14. 14.
    Zhang J, Felder A, Liu Y et al (2010) Nesprin 1 is critical for nuclear positioning and anchorage. Hum Mol Genet 19:329–341CrossRefPubMedPubMedCentralGoogle Scholar
  15. 15.
    Stroud MJ, Feng W, Zhang J et al (2017) Nesprin-1α2 is essential for mouse postnatal viability and nuclear positioning in skeletal muscle. J Cell Biol 216:1915–1924CrossRefPubMedPubMedCentralGoogle Scholar
  16. 16.
    Bione S, Maestrini E, Rivella S et al (1994) Identification of a novel X-linked gene responsible for Emery-Dreifuss muscular dystrophy. Nat Genet 8:323–327CrossRefPubMedPubMedCentralGoogle Scholar
  17. 17.
    Bonne G, Di Barletta MR, Varnous S et al (1999) Mutations in the gene encoding lamin A/C cause autosomal dominant Emery-Dreifuss muscular dystrophy. Nat Genet 21:285–288CrossRefPubMedPubMedCentralGoogle Scholar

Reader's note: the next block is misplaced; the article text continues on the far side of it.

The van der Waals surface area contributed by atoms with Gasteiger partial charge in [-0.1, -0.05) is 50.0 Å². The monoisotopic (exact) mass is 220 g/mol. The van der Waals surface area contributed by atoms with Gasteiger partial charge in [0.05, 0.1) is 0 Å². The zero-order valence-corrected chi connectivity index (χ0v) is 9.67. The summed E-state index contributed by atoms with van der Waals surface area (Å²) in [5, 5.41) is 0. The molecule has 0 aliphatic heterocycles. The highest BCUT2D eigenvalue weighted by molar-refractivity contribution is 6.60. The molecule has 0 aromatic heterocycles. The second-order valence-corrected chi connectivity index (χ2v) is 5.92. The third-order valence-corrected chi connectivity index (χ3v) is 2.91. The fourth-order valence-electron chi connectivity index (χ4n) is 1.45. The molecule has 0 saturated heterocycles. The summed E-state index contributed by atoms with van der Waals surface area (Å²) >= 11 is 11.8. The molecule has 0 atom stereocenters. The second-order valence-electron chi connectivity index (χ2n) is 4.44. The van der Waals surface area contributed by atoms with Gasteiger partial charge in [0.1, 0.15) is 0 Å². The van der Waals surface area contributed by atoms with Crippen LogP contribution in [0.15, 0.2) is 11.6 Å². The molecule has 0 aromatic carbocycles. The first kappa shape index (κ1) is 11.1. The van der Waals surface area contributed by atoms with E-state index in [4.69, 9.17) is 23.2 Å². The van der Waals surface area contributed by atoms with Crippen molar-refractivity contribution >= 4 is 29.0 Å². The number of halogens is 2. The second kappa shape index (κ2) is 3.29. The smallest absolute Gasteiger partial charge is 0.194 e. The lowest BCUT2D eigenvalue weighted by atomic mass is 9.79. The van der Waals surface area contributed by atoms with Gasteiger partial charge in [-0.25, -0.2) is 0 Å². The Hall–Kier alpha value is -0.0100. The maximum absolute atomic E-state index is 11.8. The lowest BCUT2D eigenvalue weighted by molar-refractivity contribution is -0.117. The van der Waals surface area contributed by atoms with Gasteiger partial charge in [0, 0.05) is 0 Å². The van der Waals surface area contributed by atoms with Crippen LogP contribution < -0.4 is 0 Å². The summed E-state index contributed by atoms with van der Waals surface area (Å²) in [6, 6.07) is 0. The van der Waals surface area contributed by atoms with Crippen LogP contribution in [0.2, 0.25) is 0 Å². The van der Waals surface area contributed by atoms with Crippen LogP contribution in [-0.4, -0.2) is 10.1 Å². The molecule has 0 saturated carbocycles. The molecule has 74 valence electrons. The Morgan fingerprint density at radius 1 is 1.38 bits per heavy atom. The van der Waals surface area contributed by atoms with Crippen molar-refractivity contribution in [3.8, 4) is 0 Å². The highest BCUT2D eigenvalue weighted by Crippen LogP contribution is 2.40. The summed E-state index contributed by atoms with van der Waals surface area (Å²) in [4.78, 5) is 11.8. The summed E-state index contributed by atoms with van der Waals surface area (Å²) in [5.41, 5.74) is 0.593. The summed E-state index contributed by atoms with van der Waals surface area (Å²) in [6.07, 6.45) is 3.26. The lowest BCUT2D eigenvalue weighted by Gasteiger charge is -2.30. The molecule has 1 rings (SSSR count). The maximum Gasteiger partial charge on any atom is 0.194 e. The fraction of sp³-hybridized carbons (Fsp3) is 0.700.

18. 18.
    Bamshad MJ, Ng SB, Bigham AW et al (2011) Exome sequencing as a tool for Mendelian disease gene discovery. Nat Rev Genet 12:745–755CrossRefPubMedPubMedCentralGoogle Scholar
  19. 19.
    Nagy PL, Mansukhani M (2015) The role of clinical genomic testing in diagnosis and discovery of pathogenic mutations. Expert Rev Mol Diagn 15:1101–1105CrossRefPubMedPubMedCentralGoogle Scholar
  20. 20.
    Wang Y, Lichter-Konecki U, Anyane-Yeboa K et al (2016) A mutation abolishing the ZMPSTE24 cleavage site in prelamin A causes a progeroid disorder. J Cell Sci 129:1975–1980CrossRefPubMedPubMedCentralGoogle Scholar
  21. 21.